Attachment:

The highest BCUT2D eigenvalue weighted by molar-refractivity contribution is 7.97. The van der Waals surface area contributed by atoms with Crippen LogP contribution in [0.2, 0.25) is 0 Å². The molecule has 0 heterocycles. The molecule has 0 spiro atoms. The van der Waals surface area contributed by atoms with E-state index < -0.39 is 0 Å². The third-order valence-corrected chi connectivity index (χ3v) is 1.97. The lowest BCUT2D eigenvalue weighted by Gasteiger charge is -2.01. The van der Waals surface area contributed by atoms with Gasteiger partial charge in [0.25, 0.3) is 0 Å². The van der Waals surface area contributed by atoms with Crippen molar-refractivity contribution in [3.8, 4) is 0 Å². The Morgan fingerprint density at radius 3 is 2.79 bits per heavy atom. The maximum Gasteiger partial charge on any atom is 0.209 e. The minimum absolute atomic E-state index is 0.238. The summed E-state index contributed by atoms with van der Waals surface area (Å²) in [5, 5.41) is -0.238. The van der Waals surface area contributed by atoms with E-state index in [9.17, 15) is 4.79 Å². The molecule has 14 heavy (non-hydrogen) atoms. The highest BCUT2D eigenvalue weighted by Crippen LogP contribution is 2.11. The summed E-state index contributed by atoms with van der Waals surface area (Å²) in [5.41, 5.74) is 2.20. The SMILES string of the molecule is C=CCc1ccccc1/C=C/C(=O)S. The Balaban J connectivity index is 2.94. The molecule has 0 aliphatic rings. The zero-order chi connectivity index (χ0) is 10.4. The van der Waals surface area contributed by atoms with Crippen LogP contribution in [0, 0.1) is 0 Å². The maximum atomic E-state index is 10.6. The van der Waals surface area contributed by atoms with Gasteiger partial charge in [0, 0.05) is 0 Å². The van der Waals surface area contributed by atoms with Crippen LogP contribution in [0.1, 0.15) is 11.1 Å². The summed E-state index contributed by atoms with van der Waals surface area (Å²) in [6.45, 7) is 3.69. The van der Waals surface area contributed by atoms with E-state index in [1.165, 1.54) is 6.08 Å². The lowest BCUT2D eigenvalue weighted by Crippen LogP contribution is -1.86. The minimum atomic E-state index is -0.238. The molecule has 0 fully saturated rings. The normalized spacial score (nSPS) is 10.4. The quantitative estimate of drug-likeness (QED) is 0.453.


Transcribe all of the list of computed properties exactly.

The highest BCUT2D eigenvalue weighted by molar-refractivity contribution is 7.97. The van der Waals surface area contributed by atoms with Crippen LogP contribution in [0.2, 0.25) is 0 Å². The molecule has 0 heterocycles. The molecule has 0 spiro atoms. The van der Waals surface area contributed by atoms with E-state index < -0.39 is 0 Å². The third-order valence-corrected chi connectivity index (χ3v) is 1.97. The lowest BCUT2D eigenvalue weighted by Gasteiger charge is -2.01. The van der Waals surface area contributed by atoms with Gasteiger partial charge in [0.25, 0.3) is 0 Å². The van der Waals surface area contributed by atoms with Crippen molar-refractivity contribution in [3.8, 4) is 0 Å². The Morgan fingerprint density at radius 3 is 2.79 bits per heavy atom. The maximum Gasteiger partial charge on any atom is 0.209 e. The minimum absolute atomic E-state index is 0.238. The summed E-state index contributed by atoms with van der Waals surface area (Å²) in [5, 5.41) is -0.238. The van der Waals surface area contributed by atoms with E-state index in [9.17, 15) is 4.79 Å². The molecule has 14 heavy (non-hydrogen) atoms. The highest BCUT2D eigenvalue weighted by Crippen LogP contribution is 2.11. The summed E-state index contributed by atoms with van der Waals surface area (Å²) in [5.41, 5.74) is 2.20. The SMILES string of the molecule is C=CCc1ccccc1/C=C/C(=O)S. The Balaban J connectivity index is 2.94. The molecule has 0 aliphatic rings. The zero-order chi connectivity index (χ0) is 10.4. The van der Waals surface area contributed by atoms with Crippen LogP contribution in [0, 0.1) is 0 Å². The maximum atomic E-state index is 10.6. The van der Waals surface area contributed by atoms with Gasteiger partial charge in [0, 0.05) is 0 Å². The van der Waals surface area contributed by atoms with Crippen LogP contribution in [0.1, 0.15) is 11.1 Å². The summed E-state index contributed by atoms with van der Waals surface area (Å²) in [6.45, 7) is 3.69. The van der Waals surface area contributed by atoms with E-state index in [1.165, 1.54) is 6.08 Å². The lowest BCUT2D eigenvalue weighted by Crippen LogP contribution is -1.86. The minimum atomic E-state index is -0.238. The molecule has 0 fully saturated rings. The normalized spacial score (nSPS) is 10.4. The quantitative estimate of drug-likeness (QED) is 0.453.